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Arriving by Chance, but Not Without an Agenda


Kristen Jefferson

Student Profiles: The Convocation Speakers

Kristen Jefferson
Arriving by Chance, but Not Without an Agenda
“Probably more than you bargained for—but at least you’ll have something to choose from. Don’t make it lame.”
They were Kristen Jefferson’s parting words to an interviewer to whom she had just briefly sketched out her life story, but they stand as an accurate description of Jefferson herself.
A native of San Antonio, Texas, Jefferson is half black and half Mexican; obsessed with the artist Frida Kahlo; a passionate soccer player, Spurs fan and devotee of college football; a talented singer who nearly pursued a professional career; and a lover of cheese and ice cream (“Not necessarily at the same time, but separate, they are the nectar of the Gods.”) She also is a neatness freak who likes to color-code her files.
Vocal, organized, team-oriented, independent…subtract the cheese and ice cream, and it’s not surprising to learn that Jefferson’s ultimate goal is to become a school principal. However, it’s because she’s also a self-described “horrible procrastinator” that Jefferson—who earned her undergraduate degree in sociology and Hispanic studies at Rice University in Houston—ended up attending TC at all.
“I’d never heard of it,” she says cheerfully. “I just wanted to go to education school in New York City, and I’d missed the deadlines for all the other institutions. When I got to TC for the first day of orientation and someone important went to the podium to read off impressive-sounding statistics, I remember thinking to myself, ‘I guess this is a big deal.’”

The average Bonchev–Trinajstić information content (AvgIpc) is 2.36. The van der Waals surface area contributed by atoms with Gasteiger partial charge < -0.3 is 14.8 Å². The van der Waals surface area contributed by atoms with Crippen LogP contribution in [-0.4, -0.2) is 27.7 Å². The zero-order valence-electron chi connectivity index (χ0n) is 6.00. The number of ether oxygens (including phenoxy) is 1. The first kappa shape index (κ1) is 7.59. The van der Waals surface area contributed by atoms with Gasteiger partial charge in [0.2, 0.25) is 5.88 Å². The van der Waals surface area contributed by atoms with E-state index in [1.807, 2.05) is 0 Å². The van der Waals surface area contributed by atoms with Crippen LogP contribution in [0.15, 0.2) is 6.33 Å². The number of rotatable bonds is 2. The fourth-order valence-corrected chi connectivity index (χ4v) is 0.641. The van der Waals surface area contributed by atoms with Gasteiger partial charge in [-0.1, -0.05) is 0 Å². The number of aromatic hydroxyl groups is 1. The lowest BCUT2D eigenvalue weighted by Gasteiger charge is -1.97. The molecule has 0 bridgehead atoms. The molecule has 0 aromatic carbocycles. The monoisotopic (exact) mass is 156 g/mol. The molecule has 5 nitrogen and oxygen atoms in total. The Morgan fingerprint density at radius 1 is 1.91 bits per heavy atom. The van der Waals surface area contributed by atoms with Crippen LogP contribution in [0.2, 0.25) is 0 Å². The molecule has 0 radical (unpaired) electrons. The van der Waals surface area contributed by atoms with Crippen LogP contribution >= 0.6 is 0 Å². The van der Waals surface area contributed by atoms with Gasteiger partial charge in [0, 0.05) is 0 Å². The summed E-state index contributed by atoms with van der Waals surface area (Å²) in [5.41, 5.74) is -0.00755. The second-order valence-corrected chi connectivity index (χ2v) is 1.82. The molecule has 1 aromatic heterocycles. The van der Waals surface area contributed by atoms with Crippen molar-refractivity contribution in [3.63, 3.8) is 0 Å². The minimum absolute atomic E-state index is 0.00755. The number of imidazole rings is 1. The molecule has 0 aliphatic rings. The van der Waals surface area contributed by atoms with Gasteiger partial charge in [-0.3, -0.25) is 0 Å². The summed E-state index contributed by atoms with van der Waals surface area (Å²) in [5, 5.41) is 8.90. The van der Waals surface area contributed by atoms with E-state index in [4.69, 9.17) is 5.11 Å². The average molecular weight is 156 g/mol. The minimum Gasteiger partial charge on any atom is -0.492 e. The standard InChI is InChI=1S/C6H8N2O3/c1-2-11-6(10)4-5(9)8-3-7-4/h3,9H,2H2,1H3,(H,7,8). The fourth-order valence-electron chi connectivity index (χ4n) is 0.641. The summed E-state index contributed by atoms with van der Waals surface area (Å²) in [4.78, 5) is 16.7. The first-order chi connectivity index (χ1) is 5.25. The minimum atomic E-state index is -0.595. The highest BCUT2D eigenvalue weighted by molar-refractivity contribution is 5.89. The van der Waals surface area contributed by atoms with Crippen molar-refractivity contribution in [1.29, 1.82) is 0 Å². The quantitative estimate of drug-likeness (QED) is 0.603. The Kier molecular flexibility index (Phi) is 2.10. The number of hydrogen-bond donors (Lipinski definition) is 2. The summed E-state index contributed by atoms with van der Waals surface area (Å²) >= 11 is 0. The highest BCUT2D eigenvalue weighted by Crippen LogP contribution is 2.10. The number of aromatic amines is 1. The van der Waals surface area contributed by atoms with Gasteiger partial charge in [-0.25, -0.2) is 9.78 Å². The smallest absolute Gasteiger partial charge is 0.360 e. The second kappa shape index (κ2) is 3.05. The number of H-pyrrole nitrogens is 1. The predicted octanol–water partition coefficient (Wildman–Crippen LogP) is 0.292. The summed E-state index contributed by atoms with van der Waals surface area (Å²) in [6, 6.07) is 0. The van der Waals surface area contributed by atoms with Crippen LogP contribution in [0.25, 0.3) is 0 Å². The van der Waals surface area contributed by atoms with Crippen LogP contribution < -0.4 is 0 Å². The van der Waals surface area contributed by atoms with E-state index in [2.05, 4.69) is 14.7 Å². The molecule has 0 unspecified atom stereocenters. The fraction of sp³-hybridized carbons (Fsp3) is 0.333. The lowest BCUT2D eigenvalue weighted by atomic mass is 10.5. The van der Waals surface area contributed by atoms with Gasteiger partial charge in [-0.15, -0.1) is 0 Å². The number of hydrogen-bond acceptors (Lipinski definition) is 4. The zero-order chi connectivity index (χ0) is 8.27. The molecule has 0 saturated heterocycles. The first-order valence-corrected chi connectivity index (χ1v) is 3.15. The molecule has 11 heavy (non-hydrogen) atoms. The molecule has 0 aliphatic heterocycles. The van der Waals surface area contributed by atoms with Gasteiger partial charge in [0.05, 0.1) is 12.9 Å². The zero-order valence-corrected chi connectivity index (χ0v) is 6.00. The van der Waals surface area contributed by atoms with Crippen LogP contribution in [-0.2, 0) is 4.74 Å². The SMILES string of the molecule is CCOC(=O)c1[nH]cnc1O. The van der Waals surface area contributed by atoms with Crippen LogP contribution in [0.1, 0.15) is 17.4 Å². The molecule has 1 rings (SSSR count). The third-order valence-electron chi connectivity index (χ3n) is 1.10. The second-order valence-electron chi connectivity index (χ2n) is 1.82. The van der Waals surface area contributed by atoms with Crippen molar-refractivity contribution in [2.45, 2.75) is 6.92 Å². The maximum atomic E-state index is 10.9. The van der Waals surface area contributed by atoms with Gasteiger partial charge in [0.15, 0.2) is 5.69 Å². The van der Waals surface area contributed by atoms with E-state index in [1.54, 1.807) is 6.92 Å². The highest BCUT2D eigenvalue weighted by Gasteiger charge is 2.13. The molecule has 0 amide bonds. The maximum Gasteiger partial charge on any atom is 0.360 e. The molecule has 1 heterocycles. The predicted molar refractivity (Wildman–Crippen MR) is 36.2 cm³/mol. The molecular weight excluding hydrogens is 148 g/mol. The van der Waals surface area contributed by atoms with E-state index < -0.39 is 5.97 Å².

Jefferson particularly enjoyed her classes with Eleanor Drago-Severson in Organization and Leadership (“her research is all about learning to meet others where they are instead of trying to force your ways upon them”) and John Balbi in TESOL (“he’s also the principal at Corpus Cristi School, and it always impressed me that he came running from there to teach graduate classes from 5:20 till 9 p.m. and still had so much energy”), but she says her most important experience at TC was serving as coordinator for the Cahn Fellows, a program that each year brings together a cohort of top New York City principals for professional development and shared problem solving.
“I’ve gotten to go behind the scenes to see what it takes to run a school,” she says. “Those principals never cease to amaze me with their dedication, expertise and innovation. It’s the first time I’ve ever sat in the middle of a group of professionals and doubted whether I could do what they do, as well as they do it. But they’ve also taught me that as long as you’re driven, open-minded and surround yourself with smart people, it can be done.”
Jefferson says she wants to teach for the next five to eight years, then take on administrative roles and eventually become a principal.
“Hopefully I’ll be a good one, and hopefully, I’ll be able to maintain stable mental health and some sort of personal life,” she says. “After that, I’m going to Disneyland.”
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